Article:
North Antrim Cliff Path – Dunseverick to Giant’s Causeway
This well maintained walkway follows a key section of the longer Causeway Coast Way & Ulster Way. Nearly 5 miles in length, this section of coast from Giant’s Causeway to Dunseverick Castle is officially referred to as the North Antrim Cliff Path (& maintained by The National Trust). The spectacular cliff landscape & rich biodiversity of the coast merges effortlessly with the surrounding farmland, where grazing cattle and sheep are common place. And it is this mix of conservation & working farm practices which have created rich mosaics of wild habitats for birds, plants & insects. And the built heritage is note-worthy, with the promontory fort and later stone castle of Dunseverick Castle being an added interest.
Portballintrae Beach is a very popular attraction nearby.
Distance 4.6 miles
OS Map Sheet 4 or Causeway Coast and Glens Activity Map
Terrain Grassy cliff edge paths, stiles
Nearest Town Bushmills
Route Shape Linear
Grid Reference C945440
Route Type Coastal, Hill
This linear walk can be walked in either direction. We suggest parking at the Giant’s Causeway and taking the Causeway Rambler bus to Dunseverick (Translink Service 402 operational during the Summer months only or Translink Service 172 operational all year) before walking back towards the Causeway. Alternatively, for those wanting to soak up the views in both directions you can retrace your steps as the route can be walked in either direction.
This particular walk begins at Dunseverick Castle carpark and heads off the beaten track to explore some of Ireland’s best coastal views. Dunseverick Castle was once a ‘royal site’ with a history of resident Ulster clans, the great road north from Tarra ending here, raiding Vikings and even St Patrick are all associated with this site.
As you leave the castle ruins, the cliffs gradually fall in height and a section of the path goes through open farmland. This is an organic farm owned by the National Trust, so grazing cows will be a common sight & the walker should respect the livestock & keep all dogs on leads. The walker usually has to give way to County Antrim cattle.
Having walked approximately 1 mile of this trail, you can expect to be uninterrupted with the exception of an occasional back packer or passing peregrine falcon. The rare Chough are also an occasional visitor along this coast, unfortunately declining in recent years and only breeding on Rathlin Island at present.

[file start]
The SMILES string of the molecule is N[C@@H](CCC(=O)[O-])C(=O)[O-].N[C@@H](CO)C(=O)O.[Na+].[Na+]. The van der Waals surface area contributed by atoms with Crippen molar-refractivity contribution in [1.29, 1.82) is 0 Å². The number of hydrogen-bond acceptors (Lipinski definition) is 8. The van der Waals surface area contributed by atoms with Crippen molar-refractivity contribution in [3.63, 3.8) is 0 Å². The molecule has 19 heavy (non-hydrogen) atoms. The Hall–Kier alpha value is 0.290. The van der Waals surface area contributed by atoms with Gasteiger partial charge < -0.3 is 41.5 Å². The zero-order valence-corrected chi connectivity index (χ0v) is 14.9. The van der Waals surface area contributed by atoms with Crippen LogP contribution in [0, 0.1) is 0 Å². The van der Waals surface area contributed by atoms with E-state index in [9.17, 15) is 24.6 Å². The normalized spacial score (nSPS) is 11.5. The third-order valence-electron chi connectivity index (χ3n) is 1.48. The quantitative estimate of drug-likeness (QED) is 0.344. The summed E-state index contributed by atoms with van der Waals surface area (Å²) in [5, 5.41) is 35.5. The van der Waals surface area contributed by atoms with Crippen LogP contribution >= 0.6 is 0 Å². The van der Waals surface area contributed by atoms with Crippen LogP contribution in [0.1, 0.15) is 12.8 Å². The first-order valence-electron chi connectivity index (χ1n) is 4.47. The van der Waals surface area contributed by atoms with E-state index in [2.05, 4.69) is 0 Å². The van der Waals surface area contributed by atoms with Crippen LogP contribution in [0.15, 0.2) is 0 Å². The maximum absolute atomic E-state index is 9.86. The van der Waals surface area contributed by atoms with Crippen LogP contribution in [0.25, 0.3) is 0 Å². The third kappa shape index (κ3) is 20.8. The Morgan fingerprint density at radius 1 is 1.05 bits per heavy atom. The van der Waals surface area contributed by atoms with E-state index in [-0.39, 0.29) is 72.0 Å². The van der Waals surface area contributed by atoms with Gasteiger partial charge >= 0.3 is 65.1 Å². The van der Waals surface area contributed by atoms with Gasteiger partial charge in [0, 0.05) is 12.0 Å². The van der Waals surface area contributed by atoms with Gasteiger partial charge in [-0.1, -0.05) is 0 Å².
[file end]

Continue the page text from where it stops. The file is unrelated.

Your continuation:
For the next 2 miles, the walker is greeted with some of the finest cliff scenery in Europe, with attractively named headlands/bays such as: Port Moon (the largest bay where a salmon fishery was once located – look for the old remaining fisherman’s bothy), Portnabrock, Bengore Head, Benbane Head, Hamiliton’s Seat, Plaiskin Head, The King & his nobles and Port na Spaniagh.
Following the North Antrim Cliff Path you will be looking down into ‘The Amphitheatre’ – a spectacular bay, only accessible to nesting fulmars, jackdaws and occasional black guillemots. Below you will soon see a constant flow of visitors to Ireland’s top visited outdoor attraction. Proceed along the cliff top path and at the last headland (Weir’s Snout) – one of the best panoramic views of the Giant’s Causeway World Heritage Site can be had. From here descend the ‘Shepherds Steps’ (162 to be exact!) to meet the famous stones. Spend time exploring this natural wonder up close before heading back to the car park and visitor centre.
Although you are welcome to walk this walk free of charge guided tours with knowledgable guides are also available direct from Belfast with Away A Wee Walk or through the National Trust at the Giant’s Causeway.
World Heritage Site, Benbane Head, Dunseverick Castle
Both Giant’s Causeway & Dunseverick are well sign posted c/o the Causeway Coastal Route, both from Bushmills and Ballycastle.
Translink – journeyplanner.translink.co.uk
Dogs must be kept on leads
Toilets, Tea Room and Gift Shop at Giant’s Causeway start point. For more information, please see link below.
No toilets at Dunseverick Castle car park end point. Here there is free car parking, picnic tables, interpretation & a bus stop.
- There may not be a formalised path, and variable, single file trails are to be expected.
- Gradients and cross slope could be expected to be steep and not limited.
- Obstacles and surface breaks of greater than 75mm measured across the line of the path to be expected.
- Overhanging branches are possible. Passing places and rest areas may not be formalised or provided.